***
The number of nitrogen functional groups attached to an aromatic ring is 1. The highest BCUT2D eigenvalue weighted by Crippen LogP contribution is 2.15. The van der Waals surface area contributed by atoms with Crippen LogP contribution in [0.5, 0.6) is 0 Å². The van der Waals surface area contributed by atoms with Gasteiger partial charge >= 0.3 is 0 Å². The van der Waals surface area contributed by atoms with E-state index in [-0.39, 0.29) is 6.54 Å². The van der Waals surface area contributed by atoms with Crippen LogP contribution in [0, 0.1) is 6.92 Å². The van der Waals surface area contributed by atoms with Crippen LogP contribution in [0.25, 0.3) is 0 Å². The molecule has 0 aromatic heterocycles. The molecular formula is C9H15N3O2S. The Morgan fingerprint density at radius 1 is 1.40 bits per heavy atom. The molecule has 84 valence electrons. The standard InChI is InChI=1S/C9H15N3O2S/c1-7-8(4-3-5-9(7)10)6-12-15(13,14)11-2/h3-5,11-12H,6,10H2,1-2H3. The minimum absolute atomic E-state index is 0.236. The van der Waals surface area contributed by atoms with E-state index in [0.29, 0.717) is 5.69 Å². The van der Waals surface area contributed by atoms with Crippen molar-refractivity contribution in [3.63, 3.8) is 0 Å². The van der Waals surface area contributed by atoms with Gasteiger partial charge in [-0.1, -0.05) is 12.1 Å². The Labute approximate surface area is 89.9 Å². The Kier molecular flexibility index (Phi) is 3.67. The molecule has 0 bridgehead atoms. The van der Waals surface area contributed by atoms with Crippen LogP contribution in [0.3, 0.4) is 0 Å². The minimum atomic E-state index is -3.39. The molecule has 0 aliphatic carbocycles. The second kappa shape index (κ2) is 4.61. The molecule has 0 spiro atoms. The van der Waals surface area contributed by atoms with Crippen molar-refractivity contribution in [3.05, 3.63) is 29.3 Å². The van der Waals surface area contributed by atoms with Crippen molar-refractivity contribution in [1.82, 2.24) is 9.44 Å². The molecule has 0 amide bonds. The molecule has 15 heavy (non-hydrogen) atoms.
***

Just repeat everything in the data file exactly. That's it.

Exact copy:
The number of nitrogen functional groups attached to an aromatic ring is 1. The highest BCUT2D eigenvalue weighted by Crippen LogP contribution is 2.15. The van der Waals surface area contributed by atoms with Crippen LogP contribution in [0.5, 0.6) is 0 Å². The van der Waals surface area contributed by atoms with Gasteiger partial charge >= 0.3 is 0 Å². The van der Waals surface area contributed by atoms with E-state index in [-0.39, 0.29) is 6.54 Å². The van der Waals surface area contributed by atoms with Crippen LogP contribution in [0, 0.1) is 6.92 Å². The van der Waals surface area contributed by atoms with Crippen LogP contribution in [0.25, 0.3) is 0 Å². The molecule has 0 aromatic heterocycles. The molecular formula is C9H15N3O2S. The Morgan fingerprint density at radius 1 is 1.40 bits per heavy atom. The molecule has 84 valence electrons. The standard InChI is InChI=1S/C9H15N3O2S/c1-7-8(4-3-5-9(7)10)6-12-15(13,14)11-2/h3-5,11-12H,6,10H2,1-2H3. The minimum absolute atomic E-state index is 0.236. The van der Waals surface area contributed by atoms with E-state index in [0.29, 0.717) is 5.69 Å². The van der Waals surface area contributed by atoms with Crippen molar-refractivity contribution in [3.63, 3.8) is 0 Å². The van der Waals surface area contributed by atoms with Gasteiger partial charge in [-0.1, -0.05) is 12.1 Å². The Labute approximate surface area is 89.9 Å². The Kier molecular flexibility index (Phi) is 3.67. The molecule has 0 bridgehead atoms. The van der Waals surface area contributed by atoms with Crippen LogP contribution in [0.3, 0.4) is 0 Å². The minimum atomic E-state index is -3.39. The molecule has 0 aliphatic carbocycles. The second kappa shape index (κ2) is 4.61. The molecule has 0 spiro atoms. The van der Waals surface area contributed by atoms with Crippen molar-refractivity contribution in [3.05, 3.63) is 29.3 Å². The van der Waals surface area contributed by atoms with Crippen molar-refractivity contribution in [1.82, 2.24) is 9.44 Å². The molecule has 0 amide bonds. The molecule has 15 heavy (non-hydrogen) atoms.